A casino is an establishment for certain types of gambling. It may also be combined with hotels, restaurants, retail shopping, cruise ships or other tourist attractions. It may be named after a famous location or a well-known person. It may be designed in a variety of architectural styles.

Although musical shows, lighted fountains and fancy hotels help attract gamblers, casinos would not exist without games of chance. Slot machines, blackjack, roulette, craps and other popular games are what make up the billions in profits raked in by American casinos each year.

Casinos are often located in cities that are not primarily known for gambling, but this is changing as more states legalize them and compete with each other for tourists. There is a growing concern that casinos harm communities by shifting spending away from other forms of entertainment and that the costs of treating gambling addictions offset any economic gains.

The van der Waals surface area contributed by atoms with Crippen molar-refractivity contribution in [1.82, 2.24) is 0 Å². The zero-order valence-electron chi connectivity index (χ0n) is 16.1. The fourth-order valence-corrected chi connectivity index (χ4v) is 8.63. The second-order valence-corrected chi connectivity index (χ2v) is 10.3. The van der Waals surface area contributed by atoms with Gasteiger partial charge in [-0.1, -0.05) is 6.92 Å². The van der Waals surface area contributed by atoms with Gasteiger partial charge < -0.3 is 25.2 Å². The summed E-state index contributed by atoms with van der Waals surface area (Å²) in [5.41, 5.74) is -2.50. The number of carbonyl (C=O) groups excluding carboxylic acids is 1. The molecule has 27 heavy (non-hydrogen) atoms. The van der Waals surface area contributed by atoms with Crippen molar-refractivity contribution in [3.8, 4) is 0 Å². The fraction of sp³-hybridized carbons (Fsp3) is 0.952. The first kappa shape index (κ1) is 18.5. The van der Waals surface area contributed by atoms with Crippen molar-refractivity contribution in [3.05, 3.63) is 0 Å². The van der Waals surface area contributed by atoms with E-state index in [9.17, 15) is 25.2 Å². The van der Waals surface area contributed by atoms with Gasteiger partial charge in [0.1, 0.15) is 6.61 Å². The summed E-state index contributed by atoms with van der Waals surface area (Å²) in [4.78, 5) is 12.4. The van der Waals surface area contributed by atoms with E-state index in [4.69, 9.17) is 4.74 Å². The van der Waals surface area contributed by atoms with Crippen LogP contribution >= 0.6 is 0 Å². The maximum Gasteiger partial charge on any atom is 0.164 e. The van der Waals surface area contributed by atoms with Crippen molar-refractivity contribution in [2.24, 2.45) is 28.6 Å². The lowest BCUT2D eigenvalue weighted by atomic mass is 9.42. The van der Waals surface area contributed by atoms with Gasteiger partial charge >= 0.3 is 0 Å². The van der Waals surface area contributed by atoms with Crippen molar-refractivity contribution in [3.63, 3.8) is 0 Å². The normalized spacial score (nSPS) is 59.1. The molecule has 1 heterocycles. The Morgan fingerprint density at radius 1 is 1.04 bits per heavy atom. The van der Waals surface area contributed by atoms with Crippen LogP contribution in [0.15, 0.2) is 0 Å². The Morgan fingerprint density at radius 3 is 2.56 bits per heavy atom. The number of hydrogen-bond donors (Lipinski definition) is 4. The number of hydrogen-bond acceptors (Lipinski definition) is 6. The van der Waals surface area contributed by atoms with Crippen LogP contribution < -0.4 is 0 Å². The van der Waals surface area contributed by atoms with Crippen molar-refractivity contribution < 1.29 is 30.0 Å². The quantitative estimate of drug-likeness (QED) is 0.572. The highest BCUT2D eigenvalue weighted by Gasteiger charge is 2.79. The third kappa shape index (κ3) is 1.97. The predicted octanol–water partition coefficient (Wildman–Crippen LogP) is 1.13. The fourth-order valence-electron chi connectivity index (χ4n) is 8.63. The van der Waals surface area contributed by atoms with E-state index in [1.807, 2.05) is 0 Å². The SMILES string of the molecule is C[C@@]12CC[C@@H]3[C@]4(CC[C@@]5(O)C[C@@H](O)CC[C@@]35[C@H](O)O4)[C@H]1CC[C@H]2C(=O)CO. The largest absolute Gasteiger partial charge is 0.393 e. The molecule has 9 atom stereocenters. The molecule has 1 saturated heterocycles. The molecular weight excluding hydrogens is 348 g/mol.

Security is a major concern for casino operators. In modern times, this is usually split between a physical security force and a specialized surveillance department. The latter uses closed circuit television to monitor the casino floor for suspicious or definite criminal activity. In addition to this, staff on the casino floor watch for patterns in betting habits that could be a sign of cheating or other types of abuse. In the case of table games, such as poker, pit bosses and managers have a more sweeping view of the area to spot any suspicious activity.